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Some Evidence on 'Herding' Behavior of U.S. Banks

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  • Jain, Arvind K
  • Gupta, Satyadev
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    Abstract

    The authors examine the international lending decisions of U.S. commercial banks of different sizes from 1977 to 1982 for evidence ofthe ex istence of "herding" behavior. Granger-Sims causality tests for the loans gran ted by the top nine, the next fifteen, and the remaining U.S. banks provide no c lear evidence of herding between the top nine and the next fifteen banks. There is, however, evidence that the remaining banks (mostly small ones) herded behind the top twenty-four banks. Overall, the analysis presented here points to a very weak herding behavior. Copyright 1987 by Ohio State University Press.

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    Bibliographic Info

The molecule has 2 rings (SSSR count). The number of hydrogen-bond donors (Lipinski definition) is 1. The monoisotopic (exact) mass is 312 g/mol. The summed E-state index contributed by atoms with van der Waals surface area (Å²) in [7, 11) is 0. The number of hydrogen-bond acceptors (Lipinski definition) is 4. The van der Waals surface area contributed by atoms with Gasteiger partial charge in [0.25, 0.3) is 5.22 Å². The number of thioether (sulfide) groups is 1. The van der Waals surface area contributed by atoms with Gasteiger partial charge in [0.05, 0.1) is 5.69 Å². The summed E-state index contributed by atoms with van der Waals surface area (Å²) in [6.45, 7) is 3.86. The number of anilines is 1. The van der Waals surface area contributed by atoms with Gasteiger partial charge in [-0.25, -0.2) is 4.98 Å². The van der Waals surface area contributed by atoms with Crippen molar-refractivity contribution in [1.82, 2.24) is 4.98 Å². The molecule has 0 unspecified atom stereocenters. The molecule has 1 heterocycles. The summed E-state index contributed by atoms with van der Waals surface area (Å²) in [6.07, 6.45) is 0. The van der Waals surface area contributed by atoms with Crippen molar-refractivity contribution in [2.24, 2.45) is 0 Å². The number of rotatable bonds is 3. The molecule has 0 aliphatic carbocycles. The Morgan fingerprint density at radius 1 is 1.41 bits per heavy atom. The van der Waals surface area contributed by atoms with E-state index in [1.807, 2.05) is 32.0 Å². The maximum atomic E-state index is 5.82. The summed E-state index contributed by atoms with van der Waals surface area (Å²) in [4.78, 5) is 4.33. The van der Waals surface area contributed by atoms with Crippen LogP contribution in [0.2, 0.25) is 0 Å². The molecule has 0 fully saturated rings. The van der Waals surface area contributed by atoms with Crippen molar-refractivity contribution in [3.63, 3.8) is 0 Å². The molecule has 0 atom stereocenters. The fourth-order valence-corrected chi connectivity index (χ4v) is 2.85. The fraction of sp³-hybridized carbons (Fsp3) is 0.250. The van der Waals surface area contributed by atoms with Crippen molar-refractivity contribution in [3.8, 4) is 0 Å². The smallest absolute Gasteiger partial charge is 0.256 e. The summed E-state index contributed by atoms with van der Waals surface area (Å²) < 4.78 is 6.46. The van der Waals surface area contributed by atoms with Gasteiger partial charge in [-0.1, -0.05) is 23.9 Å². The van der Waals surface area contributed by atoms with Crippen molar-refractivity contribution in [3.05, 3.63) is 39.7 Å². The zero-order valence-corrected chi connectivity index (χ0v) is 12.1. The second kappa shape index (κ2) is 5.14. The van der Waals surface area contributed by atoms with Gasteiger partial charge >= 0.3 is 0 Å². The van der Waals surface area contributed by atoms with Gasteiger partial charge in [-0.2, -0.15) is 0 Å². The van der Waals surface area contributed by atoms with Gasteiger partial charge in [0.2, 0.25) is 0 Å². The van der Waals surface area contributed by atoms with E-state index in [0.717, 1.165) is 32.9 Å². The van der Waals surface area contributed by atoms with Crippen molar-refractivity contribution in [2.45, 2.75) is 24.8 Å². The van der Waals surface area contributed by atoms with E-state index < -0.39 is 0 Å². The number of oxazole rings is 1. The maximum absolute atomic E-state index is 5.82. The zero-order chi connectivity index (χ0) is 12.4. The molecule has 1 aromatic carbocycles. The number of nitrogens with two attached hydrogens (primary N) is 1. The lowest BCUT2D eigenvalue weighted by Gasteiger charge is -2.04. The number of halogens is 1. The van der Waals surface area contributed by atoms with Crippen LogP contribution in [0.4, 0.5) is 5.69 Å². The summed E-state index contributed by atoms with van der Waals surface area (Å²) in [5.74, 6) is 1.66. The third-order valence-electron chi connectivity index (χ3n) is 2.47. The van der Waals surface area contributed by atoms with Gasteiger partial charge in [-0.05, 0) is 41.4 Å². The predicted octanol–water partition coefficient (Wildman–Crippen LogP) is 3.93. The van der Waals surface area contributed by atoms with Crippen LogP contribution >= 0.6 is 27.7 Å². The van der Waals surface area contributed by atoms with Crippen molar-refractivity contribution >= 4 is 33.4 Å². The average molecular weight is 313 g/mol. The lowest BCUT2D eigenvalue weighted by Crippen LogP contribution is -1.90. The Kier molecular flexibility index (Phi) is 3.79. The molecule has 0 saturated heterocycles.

Article provided by Blackwell Publishing in its journal Journal of Money, Credit and Banking.

    Volume (Year): 19 (1987)
    Issue (Month): 1 (February)
    Pages: 78-89

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    Handle: RePEc:mcb:jmoncb:v:19:y:1987:i:1:p:78-89

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    Web page: http://www.blackwellpublishing.com/journal.asp?ref=0022-2879

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    Cited by:
    1. Calmès, Christian & Théoret, Raymond, 2014. "Bank systemic risk and macroeconomic shocks: Canadian and U.S. evidence," Journal of Banking & Finance, Elsevier, vol. 40(C), pages 388-402.
    2. Jan Willem van den End & Mostafa Tabbae, 2009. "When liquidity risk becomes a macro-prudential issue: Empirical evidence of bank behaviour," DNB Working Papers 230, Netherlands Central Bank, Research Department.
    3. Diana Bonfim & Moshe Kim, 2012. "Liquidity risk in banking: is there herding?," Working Papers w201218, Banco de Portugal, Economics and Research Department.
    4. Dragan Miljkovic & Daniel Mostad, 2007. "Obesity and low-carb diets in the united states: A herd behavior model," Agribusiness, John Wiley & Sons, Ltd., vol. 23(3), pages 421-434.

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